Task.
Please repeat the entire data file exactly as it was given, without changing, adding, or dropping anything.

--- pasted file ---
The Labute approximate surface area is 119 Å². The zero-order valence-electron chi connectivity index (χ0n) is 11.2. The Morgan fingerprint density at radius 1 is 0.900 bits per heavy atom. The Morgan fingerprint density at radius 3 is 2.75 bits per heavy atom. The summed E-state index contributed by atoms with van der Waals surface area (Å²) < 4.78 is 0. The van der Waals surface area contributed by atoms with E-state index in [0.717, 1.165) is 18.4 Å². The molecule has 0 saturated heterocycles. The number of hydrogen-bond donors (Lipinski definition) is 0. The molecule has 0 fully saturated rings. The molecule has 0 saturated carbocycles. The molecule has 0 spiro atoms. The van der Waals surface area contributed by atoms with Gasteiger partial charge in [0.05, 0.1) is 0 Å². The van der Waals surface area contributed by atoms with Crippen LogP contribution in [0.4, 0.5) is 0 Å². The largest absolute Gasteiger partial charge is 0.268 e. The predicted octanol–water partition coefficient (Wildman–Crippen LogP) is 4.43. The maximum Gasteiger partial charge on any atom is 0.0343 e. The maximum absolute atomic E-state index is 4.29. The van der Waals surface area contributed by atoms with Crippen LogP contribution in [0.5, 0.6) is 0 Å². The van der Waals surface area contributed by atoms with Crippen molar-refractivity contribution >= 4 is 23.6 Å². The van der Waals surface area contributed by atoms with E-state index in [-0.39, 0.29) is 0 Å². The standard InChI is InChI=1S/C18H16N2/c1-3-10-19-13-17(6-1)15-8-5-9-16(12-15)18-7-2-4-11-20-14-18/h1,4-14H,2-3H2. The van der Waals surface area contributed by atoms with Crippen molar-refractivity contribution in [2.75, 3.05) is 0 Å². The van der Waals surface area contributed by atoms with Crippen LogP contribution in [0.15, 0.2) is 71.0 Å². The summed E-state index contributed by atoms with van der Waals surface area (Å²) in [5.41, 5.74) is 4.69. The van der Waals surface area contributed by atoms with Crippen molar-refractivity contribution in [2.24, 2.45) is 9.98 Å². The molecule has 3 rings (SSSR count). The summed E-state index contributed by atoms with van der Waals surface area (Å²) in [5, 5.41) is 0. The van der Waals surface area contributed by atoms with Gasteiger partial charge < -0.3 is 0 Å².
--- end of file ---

The Labute approximate surface area is 119 Å². The zero-order valence-electron chi connectivity index (χ0n) is 11.2. The Morgan fingerprint density at radius 1 is 0.900 bits per heavy atom. The Morgan fingerprint density at radius 3 is 2.75 bits per heavy atom. The summed E-state index contributed by atoms with van der Waals surface area (Å²) < 4.78 is 0. The van der Waals surface area contributed by atoms with E-state index in [0.717, 1.165) is 18.4 Å². The molecule has 0 saturated heterocycles. The number of hydrogen-bond donors (Lipinski definition) is 0. The molecule has 0 fully saturated rings. The molecule has 0 saturated carbocycles. The molecule has 0 spiro atoms. The van der Waals surface area contributed by atoms with Gasteiger partial charge in [0.05, 0.1) is 0 Å². The van der Waals surface area contributed by atoms with Crippen LogP contribution in [0.4, 0.5) is 0 Å². The largest absolute Gasteiger partial charge is 0.268 e. The predicted octanol–water partition coefficient (Wildman–Crippen LogP) is 4.43. The maximum Gasteiger partial charge on any atom is 0.0343 e. The maximum absolute atomic E-state index is 4.29. The van der Waals surface area contributed by atoms with Crippen LogP contribution in [0.5, 0.6) is 0 Å². The van der Waals surface area contributed by atoms with Crippen molar-refractivity contribution >= 4 is 23.6 Å². The van der Waals surface area contributed by atoms with E-state index in [-0.39, 0.29) is 0 Å². The standard InChI is InChI=1S/C18H16N2/c1-3-10-19-13-17(6-1)15-8-5-9-16(12-15)18-7-2-4-11-20-14-18/h1,4-14H,2-3H2. The van der Waals surface area contributed by atoms with Crippen molar-refractivity contribution in [2.75, 3.05) is 0 Å². The van der Waals surface area contributed by atoms with Crippen LogP contribution in [0.15, 0.2) is 71.0 Å². The summed E-state index contributed by atoms with van der Waals surface area (Å²) in [5.41, 5.74) is 4.69. The van der Waals surface area contributed by atoms with Crippen molar-refractivity contribution in [2.24, 2.45) is 9.98 Å². The molecule has 3 rings (SSSR count). The summed E-state index contributed by atoms with van der Waals surface area (Å²) in [5, 5.41) is 0. The van der Waals surface area contributed by atoms with Gasteiger partial charge < -0.3 is 0 Å².